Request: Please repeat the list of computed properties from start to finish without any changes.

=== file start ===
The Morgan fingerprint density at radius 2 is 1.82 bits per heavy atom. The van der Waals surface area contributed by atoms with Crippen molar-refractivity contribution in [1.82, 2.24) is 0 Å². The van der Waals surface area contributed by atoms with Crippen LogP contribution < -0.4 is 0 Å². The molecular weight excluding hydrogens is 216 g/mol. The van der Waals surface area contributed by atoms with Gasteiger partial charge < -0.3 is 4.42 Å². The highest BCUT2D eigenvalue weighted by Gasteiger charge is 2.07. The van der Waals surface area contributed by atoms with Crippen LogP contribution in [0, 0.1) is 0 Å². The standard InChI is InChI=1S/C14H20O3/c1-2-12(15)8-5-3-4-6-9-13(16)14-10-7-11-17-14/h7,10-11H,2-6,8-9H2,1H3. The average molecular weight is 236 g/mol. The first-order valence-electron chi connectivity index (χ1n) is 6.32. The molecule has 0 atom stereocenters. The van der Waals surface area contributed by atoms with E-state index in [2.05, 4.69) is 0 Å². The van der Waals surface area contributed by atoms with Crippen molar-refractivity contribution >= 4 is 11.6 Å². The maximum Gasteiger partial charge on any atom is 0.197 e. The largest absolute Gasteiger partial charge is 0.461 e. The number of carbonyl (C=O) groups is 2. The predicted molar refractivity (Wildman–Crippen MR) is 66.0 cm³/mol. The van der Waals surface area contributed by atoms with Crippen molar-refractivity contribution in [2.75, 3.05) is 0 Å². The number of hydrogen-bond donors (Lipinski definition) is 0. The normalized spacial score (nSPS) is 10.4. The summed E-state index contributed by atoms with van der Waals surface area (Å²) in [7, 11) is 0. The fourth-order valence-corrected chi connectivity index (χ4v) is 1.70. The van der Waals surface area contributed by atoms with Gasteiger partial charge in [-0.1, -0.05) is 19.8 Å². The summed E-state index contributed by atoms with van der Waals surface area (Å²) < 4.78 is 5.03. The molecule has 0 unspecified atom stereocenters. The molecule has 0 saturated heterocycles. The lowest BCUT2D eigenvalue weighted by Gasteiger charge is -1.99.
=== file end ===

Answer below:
The Morgan fingerprint density at radius 2 is 1.82 bits per heavy atom. The van der Waals surface area contributed by atoms with Crippen molar-refractivity contribution in [1.82, 2.24) is 0 Å². The van der Waals surface area contributed by atoms with Crippen LogP contribution < -0.4 is 0 Å². The molecular weight excluding hydrogens is 216 g/mol. The van der Waals surface area contributed by atoms with Gasteiger partial charge < -0.3 is 4.42 Å². The highest BCUT2D eigenvalue weighted by Gasteiger charge is 2.07. The van der Waals surface area contributed by atoms with Crippen LogP contribution in [0, 0.1) is 0 Å². The standard InChI is InChI=1S/C14H20O3/c1-2-12(15)8-5-3-4-6-9-13(16)14-10-7-11-17-14/h7,10-11H,2-6,8-9H2,1H3. The average molecular weight is 236 g/mol. The first-order valence-electron chi connectivity index (χ1n) is 6.32. The molecule has 0 atom stereocenters. The van der Waals surface area contributed by atoms with E-state index in [2.05, 4.69) is 0 Å². The van der Waals surface area contributed by atoms with Crippen molar-refractivity contribution >= 4 is 11.6 Å². The maximum Gasteiger partial charge on any atom is 0.197 e. The largest absolute Gasteiger partial charge is 0.461 e. The number of carbonyl (C=O) groups is 2. The predicted molar refractivity (Wildman–Crippen MR) is 66.0 cm³/mol. The van der Waals surface area contributed by atoms with Crippen molar-refractivity contribution in [2.75, 3.05) is 0 Å². The number of hydrogen-bond donors (Lipinski definition) is 0. The normalized spacial score (nSPS) is 10.4. The summed E-state index contributed by atoms with van der Waals surface area (Å²) in [7, 11) is 0. The fourth-order valence-corrected chi connectivity index (χ4v) is 1.70. The van der Waals surface area contributed by atoms with Gasteiger partial charge in [-0.1, -0.05) is 19.8 Å². The summed E-state index contributed by atoms with van der Waals surface area (Å²) < 4.78 is 5.03. The molecule has 0 unspecified atom stereocenters. The molecule has 0 saturated heterocycles. The lowest BCUT2D eigenvalue weighted by Gasteiger charge is -1.99.